NFC and BLE tags are small electronic devices that store data. The NFC and BLE tag pilots allowed riders to download an app that recognized the tags and would alert users with information on the tag whenever they were nearby (for example: “bus stop in 30 feet, outbound to Downtown Crossing”). Larry has also learned a lot from navigating public transportation in other countries. He shared that, in Madrid, many transit stations have Braille messages on stair railings indicating what is at the bottom or top of the stairs.

One of Larry’s fondest memories comes from his work as a Travel Trainer in the D.C. area. He once had an overwhelmed teenage travel trainee trying to navigate which of three nearby bus stops was the correct one for his trip. Larry stepped back and empowered the trainee to problem solve on his own. A few weeks later, Larry heard that the trainee, frustrated after an argument with his mother, said he was running away but would “be back before dinner”. Through laughs, Larry said that he remembered his own desire for independence as a teenager, and was thrilled the trainee had gained the skills to confidently navigate and find his way home by dinnertime.

Thelma Williams

Close-up headshot of Thelma Williams. She has short blonde hair and is smiling widely.

Thelma Williams has worked for the Massachusetts Commission for the Blind (MCB) for over 15 years. She began as a Regional Director for the Northeast region and was appointed as Chief of Staff in 2022. She also serves as MCB’s DEI Chairperson. Thelma lives with a rare condition called CMT. CMT is a progressive condition which has affected Thelma in different ways throughout her life.

Thelma has found great fulfillment and joy in mentoring other professionals. She once had a client who hadn’t worked in the decade since losing his vision. Thelma helped the client find a job within four months, and they have now held that job for over three years. One of her proudest moments was when a mentee of 11 years took over Thelma’s Regional Director position when she was appointed as Chief of Staff. In 2020, Thelma was awarded the Governor Paul Cellucci Award for Leadership and Mentoring in State Government in recognition of her extensive mentoring work.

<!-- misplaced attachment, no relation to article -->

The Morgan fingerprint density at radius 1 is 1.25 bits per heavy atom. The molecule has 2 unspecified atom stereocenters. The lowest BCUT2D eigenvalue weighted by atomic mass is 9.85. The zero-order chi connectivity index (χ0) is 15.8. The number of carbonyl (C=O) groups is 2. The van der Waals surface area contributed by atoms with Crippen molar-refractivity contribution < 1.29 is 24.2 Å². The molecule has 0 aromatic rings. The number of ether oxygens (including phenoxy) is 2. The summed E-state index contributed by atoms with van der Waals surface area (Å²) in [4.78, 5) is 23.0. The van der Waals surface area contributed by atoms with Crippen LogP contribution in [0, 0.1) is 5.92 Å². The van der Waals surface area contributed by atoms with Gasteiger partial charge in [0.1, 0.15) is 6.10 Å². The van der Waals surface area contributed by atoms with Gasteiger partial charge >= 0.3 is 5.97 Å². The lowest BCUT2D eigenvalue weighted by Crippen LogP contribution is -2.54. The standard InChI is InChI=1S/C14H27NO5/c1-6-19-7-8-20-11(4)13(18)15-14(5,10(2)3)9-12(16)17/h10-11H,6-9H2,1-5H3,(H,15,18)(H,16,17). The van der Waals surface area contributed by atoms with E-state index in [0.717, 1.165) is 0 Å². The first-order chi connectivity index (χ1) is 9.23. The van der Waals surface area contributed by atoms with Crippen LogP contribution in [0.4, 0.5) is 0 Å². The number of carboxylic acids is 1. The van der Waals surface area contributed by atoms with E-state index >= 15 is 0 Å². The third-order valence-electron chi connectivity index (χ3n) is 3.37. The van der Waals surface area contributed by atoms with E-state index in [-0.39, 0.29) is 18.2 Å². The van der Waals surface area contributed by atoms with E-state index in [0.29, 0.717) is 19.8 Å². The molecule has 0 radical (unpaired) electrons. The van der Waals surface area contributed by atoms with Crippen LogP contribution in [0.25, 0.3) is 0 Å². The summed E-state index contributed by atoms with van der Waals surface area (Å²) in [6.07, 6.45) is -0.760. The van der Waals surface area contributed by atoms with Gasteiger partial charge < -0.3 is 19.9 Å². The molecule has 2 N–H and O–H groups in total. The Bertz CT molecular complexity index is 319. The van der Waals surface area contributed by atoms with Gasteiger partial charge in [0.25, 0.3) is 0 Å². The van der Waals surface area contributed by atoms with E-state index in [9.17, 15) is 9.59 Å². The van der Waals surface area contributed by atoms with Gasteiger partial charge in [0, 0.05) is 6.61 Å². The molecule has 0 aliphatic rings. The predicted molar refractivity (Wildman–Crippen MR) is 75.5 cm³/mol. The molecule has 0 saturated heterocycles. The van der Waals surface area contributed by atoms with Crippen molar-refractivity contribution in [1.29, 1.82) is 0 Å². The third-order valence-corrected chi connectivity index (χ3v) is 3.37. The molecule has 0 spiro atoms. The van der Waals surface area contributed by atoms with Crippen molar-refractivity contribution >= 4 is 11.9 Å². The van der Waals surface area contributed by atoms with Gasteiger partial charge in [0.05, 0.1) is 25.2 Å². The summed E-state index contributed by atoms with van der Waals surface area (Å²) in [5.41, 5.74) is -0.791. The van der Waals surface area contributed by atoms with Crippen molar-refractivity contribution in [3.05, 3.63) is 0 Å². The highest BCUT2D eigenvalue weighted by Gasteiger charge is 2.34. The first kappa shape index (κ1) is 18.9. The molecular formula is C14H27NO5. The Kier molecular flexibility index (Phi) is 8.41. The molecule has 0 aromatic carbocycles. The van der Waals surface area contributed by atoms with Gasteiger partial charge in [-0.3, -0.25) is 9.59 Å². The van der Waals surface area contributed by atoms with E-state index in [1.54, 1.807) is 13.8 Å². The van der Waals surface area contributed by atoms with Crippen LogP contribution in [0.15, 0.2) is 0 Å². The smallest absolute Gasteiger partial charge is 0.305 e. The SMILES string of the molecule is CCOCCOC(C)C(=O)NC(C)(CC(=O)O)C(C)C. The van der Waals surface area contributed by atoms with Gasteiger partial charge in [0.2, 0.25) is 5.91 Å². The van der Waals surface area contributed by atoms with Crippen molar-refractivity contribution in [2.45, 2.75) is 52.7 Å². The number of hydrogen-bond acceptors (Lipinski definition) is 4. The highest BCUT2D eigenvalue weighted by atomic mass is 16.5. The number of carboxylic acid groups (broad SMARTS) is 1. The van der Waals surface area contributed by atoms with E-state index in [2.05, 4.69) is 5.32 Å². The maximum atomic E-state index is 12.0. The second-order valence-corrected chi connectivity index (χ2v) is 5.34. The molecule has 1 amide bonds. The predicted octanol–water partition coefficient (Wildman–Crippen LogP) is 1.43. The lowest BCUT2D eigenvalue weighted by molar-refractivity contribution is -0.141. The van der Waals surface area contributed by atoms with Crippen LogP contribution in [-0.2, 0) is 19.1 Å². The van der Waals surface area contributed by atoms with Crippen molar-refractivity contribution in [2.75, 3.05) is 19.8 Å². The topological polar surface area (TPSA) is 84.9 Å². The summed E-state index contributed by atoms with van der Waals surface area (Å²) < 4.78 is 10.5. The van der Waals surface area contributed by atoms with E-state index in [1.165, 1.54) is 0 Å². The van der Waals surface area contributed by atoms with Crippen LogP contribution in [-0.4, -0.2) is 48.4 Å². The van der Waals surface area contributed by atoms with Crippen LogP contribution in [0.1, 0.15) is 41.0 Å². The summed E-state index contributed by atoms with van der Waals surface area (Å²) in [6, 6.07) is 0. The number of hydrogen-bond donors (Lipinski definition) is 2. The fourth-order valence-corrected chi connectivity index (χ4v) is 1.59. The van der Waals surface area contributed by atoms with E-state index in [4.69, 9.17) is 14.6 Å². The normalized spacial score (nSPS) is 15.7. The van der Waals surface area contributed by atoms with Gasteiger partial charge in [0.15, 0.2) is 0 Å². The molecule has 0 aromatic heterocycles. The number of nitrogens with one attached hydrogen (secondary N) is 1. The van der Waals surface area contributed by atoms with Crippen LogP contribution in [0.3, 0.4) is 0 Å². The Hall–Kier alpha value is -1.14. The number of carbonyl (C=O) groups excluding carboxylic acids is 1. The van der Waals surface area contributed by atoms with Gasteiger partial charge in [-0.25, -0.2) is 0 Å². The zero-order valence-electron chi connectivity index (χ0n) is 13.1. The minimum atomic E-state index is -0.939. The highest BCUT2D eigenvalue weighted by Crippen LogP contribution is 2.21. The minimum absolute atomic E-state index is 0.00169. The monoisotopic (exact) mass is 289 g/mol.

Thelma currently serves as the MCB Executive Liaison to several Executive Office of Health and Human Services (EOHHS) statewide initiatives. She was recently selected by the EOHHS Center for Staff Development to participate in a pilot mentoring program – EOHHS MentorConnect, geared to professionally develop current EOHHS Managers. In addition, in January 2024 she became the Governor’s appointee to the Perkins School for the Blind Board of Trustees. Among many other things, Thelma is a published poet, co-author of an article in the Psychiatric Rehabilitation Journal and mentor to both abled and disabled individuals. In her leisure time, Thelma enjoys writing, singing gospel music, and encouraging our future young leaders.

Thelma’s advice for young professionals in the Black and disability communities is to “never give up on yourself” and to “look for someone who looks like you and who can inspire you”.

  • Massachusetts Office on Disability 

    The Massachusetts Office on Disability (MOD) provides information, guidance, and training on disability-related civil rights and obligations. Using our expert knowledge, we help people with disabilities understand their rights and opportunities to improve access. We also help cities, towns, places that serve the public, and state government agencies understand their accessibility obligations.